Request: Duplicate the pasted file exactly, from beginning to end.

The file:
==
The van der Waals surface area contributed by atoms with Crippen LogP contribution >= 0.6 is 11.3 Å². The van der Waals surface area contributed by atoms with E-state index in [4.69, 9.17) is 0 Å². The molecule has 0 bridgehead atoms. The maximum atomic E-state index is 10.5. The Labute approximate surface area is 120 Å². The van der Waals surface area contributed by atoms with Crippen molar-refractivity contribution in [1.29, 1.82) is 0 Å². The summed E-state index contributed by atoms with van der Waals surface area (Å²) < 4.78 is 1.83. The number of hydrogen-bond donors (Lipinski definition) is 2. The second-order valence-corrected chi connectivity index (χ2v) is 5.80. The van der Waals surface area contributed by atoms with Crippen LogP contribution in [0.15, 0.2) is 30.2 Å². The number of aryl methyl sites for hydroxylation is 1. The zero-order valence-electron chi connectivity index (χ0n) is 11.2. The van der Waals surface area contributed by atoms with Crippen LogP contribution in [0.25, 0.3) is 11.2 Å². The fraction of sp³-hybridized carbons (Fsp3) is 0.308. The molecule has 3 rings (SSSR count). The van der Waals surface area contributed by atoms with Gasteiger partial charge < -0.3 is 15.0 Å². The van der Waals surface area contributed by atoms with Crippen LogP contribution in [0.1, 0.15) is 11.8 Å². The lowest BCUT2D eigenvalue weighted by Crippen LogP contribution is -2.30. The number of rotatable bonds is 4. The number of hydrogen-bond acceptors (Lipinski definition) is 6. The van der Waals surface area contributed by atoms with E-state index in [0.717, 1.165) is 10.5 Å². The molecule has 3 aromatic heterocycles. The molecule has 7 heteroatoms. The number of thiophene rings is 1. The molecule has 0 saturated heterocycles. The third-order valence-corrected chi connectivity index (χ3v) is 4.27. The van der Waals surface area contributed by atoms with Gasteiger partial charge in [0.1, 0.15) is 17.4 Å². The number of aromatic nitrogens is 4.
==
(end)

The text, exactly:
The van der Waals surface area contributed by atoms with Crippen LogP contribution >= 0.6 is 11.3 Å². The van der Waals surface area contributed by atoms with E-state index in [4.69, 9.17) is 0 Å². The molecule has 0 bridgehead atoms. The maximum atomic E-state index is 10.5. The Labute approximate surface area is 120 Å². The van der Waals surface area contributed by atoms with Crippen molar-refractivity contribution in [1.29, 1.82) is 0 Å². The summed E-state index contributed by atoms with van der Waals surface area (Å²) < 4.78 is 1.83. The number of hydrogen-bond donors (Lipinski definition) is 2. The second-order valence-corrected chi connectivity index (χ2v) is 5.80. The van der Waals surface area contributed by atoms with Crippen LogP contribution in [0.15, 0.2) is 30.2 Å². The number of aryl methyl sites for hydroxylation is 1. The zero-order valence-electron chi connectivity index (χ0n) is 11.2. The van der Waals surface area contributed by atoms with Crippen LogP contribution in [0.25, 0.3) is 11.2 Å². The fraction of sp³-hybridized carbons (Fsp3) is 0.308. The molecule has 3 rings (SSSR count). The van der Waals surface area contributed by atoms with Gasteiger partial charge < -0.3 is 15.0 Å². The van der Waals surface area contributed by atoms with Crippen LogP contribution in [0.1, 0.15) is 11.8 Å². The lowest BCUT2D eigenvalue weighted by Crippen LogP contribution is -2.30. The number of rotatable bonds is 4. The number of hydrogen-bond acceptors (Lipinski definition) is 6. The van der Waals surface area contributed by atoms with E-state index in [0.717, 1.165) is 10.5 Å². The molecule has 3 aromatic heterocycles. The molecule has 7 heteroatoms. The number of thiophene rings is 1. The molecule has 0 saturated heterocycles. The third-order valence-corrected chi connectivity index (χ3v) is 4.27. The van der Waals surface area contributed by atoms with Gasteiger partial charge in [0.1, 0.15) is 17.4 Å². The number of aromatic nitrogens is 4.